A query about Eastern Spinebills

To: 'Julie Neumann' <>
Subject: A query about Eastern Spinebills
From: Philip Veerman <>
Date: Fri, 9 Feb 2018 00:55:11 +0000
Could the answer not be something far more simple? Just based on what is 
available. Beruldsen's book just says "lined with feathers". So that would be 
normal. These need not have been white (he does not mention that), and probably 
just was whatever species or colour was available at that place and time. If 
the Sulphur-crested cockatoos are now abundant and obviously white feathers 
are, you would think, easy to find (by being big and white), then simply on 
that statistical basis they now use a lot of white Sulphur-crested cockatoo 
feathers. It would be odd (or at least hard to prove) if more white feathers 
stimulates more nesting. Although using a lot of white feathers could easily be 
a risk, as it likely would increase visibility of the nest to nest predators. 


-----Original Message-----
From: Birding-Aus  On Behalf Of 
Julie Neumann via Birding-Aus
Sent: Friday, 9 February, 2018 11:12 AM
To: Birding Aus
Subject: A query about Eastern Spinebills

I am hoping the brains trust out there will help us to answer this. A friend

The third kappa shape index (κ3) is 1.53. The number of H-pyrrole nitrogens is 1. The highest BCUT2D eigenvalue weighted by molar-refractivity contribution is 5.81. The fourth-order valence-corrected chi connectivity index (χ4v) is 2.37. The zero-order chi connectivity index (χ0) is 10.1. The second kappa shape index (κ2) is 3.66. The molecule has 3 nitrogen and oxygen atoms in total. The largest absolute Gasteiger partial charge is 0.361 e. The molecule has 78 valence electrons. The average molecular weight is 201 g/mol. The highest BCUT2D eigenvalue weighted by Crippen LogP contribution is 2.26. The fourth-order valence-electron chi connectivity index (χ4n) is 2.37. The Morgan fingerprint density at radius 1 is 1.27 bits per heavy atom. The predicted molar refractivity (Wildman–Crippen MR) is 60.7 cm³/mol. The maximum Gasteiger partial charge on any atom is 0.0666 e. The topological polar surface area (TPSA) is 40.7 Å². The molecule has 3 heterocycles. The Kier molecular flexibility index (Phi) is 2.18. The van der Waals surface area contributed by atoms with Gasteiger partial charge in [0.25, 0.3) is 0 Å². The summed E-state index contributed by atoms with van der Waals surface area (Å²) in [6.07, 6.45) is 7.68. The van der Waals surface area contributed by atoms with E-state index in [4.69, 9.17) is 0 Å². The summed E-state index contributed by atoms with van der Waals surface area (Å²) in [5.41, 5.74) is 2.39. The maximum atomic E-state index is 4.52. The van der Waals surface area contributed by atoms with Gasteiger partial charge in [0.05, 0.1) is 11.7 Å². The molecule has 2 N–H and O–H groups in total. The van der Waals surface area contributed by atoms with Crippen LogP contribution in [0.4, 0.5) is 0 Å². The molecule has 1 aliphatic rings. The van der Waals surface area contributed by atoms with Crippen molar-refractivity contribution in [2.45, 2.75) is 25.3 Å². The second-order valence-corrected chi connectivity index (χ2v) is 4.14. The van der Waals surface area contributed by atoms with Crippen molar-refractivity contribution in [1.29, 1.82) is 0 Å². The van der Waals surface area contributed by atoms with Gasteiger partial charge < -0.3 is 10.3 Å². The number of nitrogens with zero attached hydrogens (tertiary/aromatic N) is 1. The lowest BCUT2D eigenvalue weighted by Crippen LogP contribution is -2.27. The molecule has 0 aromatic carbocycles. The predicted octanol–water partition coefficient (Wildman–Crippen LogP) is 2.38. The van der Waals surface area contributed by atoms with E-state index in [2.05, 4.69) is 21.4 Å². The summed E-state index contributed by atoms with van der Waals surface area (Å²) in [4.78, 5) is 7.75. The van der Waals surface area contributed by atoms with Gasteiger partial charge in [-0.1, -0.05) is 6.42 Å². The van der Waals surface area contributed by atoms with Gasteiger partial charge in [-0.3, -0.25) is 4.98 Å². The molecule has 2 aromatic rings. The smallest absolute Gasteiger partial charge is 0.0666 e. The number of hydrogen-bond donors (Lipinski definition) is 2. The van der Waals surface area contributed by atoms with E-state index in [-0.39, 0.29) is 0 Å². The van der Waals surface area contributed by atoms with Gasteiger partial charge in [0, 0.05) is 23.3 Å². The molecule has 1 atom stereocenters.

has been observing Eastern Spinebills in her garden in the lower Blue Mountains 
for many years. She posed these question about their nesting habits:
> My observations on eastern spinebills’ nest-feathering has prompted me to ask 
> more questions around “which came first :- the feather or the egg?”.  When we 
> first moved to the mountains in the early 1960’s, Sulphur-crested cockatoos 
> were not seen regularly, & certainly not in the large flocks of today. 
> the Spinebill nest in our front hedge a few summers ago was completely lined 
> with feathers, & more than 90 % of them were white.  so I wonder if 
> previously the Spinebills may have used other white birds’ feathers (like 
> chooks??), or used a different coloured feather for the main nest-lining & 
> side-walls.  I also wonder if the abundance of available white feathers these 
> days has stimulated successful nesting behaviour in Spinebills, & also of 
> course if in areas where large white feathers are not available, the 
> Spinebills breed at the same rate as the white-feather-nest-liners.  Or if 
> the whole white-feather-lining is just a localised behaviour, or just 
> happened in our front yard once... it would be very interesting to hear any 
> other observations, please.
Julie Neumann
0247393063preferred. 0429130679

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